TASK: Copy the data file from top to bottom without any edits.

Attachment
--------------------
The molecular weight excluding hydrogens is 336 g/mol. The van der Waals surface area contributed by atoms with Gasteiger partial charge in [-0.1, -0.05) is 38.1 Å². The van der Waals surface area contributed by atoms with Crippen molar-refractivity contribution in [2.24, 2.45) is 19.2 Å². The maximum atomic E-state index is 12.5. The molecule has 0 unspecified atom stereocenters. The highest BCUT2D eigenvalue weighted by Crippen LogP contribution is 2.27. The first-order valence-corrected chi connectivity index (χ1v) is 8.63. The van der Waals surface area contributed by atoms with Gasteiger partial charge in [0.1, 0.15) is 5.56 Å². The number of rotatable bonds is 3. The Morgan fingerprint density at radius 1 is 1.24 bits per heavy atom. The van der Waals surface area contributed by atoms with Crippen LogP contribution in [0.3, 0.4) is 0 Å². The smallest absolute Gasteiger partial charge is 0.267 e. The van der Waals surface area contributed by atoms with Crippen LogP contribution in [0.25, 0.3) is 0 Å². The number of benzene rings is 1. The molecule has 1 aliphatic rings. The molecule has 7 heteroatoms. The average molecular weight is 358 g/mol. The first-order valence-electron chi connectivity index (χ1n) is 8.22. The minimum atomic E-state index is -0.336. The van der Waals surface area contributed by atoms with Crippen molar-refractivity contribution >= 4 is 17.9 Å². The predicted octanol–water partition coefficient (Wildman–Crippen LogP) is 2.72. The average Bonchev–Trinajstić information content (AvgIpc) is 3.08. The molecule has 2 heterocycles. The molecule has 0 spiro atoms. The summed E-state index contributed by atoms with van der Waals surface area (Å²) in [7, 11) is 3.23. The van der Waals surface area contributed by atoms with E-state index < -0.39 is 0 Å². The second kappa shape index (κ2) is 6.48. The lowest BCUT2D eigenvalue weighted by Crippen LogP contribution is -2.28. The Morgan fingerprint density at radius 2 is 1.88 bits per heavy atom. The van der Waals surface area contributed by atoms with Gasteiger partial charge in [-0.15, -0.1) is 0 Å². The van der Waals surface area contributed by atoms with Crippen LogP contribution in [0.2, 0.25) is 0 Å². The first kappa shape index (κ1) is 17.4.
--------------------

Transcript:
The molecular weight excluding hydrogens is 336 g/mol. The van der Waals surface area contributed by atoms with Gasteiger partial charge in [-0.1, -0.05) is 38.1 Å². The van der Waals surface area contributed by atoms with Crippen molar-refractivity contribution in [2.24, 2.45) is 19.2 Å². The maximum atomic E-state index is 12.5. The molecule has 0 unspecified atom stereocenters. The highest BCUT2D eigenvalue weighted by Crippen LogP contribution is 2.27. The first-order valence-corrected chi connectivity index (χ1v) is 8.63. The van der Waals surface area contributed by atoms with Gasteiger partial charge in [0.1, 0.15) is 5.56 Å². The number of rotatable bonds is 3. The Morgan fingerprint density at radius 1 is 1.24 bits per heavy atom. The van der Waals surface area contributed by atoms with Crippen LogP contribution in [0.3, 0.4) is 0 Å². The smallest absolute Gasteiger partial charge is 0.267 e. The van der Waals surface area contributed by atoms with Crippen LogP contribution in [0.25, 0.3) is 0 Å². The number of benzene rings is 1. The molecule has 1 aliphatic rings. The molecule has 7 heteroatoms. The average molecular weight is 358 g/mol. The first-order valence-electron chi connectivity index (χ1n) is 8.22. The minimum atomic E-state index is -0.336. The van der Waals surface area contributed by atoms with Crippen molar-refractivity contribution >= 4 is 17.9 Å². The predicted octanol–water partition coefficient (Wildman–Crippen LogP) is 2.72. The average Bonchev–Trinajstić information content (AvgIpc) is 3.08. The molecule has 2 heterocycles. The molecule has 0 spiro atoms. The summed E-state index contributed by atoms with van der Waals surface area (Å²) in [7, 11) is 3.23. The van der Waals surface area contributed by atoms with E-state index < -0.39 is 0 Å². The second kappa shape index (κ2) is 6.48. The lowest BCUT2D eigenvalue weighted by Crippen LogP contribution is -2.28. The Morgan fingerprint density at radius 2 is 1.88 bits per heavy atom. The van der Waals surface area contributed by atoms with Gasteiger partial charge in [-0.15, -0.1) is 0 Å². The van der Waals surface area contributed by atoms with Crippen LogP contribution in [0.2, 0.25) is 0 Å². The first kappa shape index (κ1) is 17.4.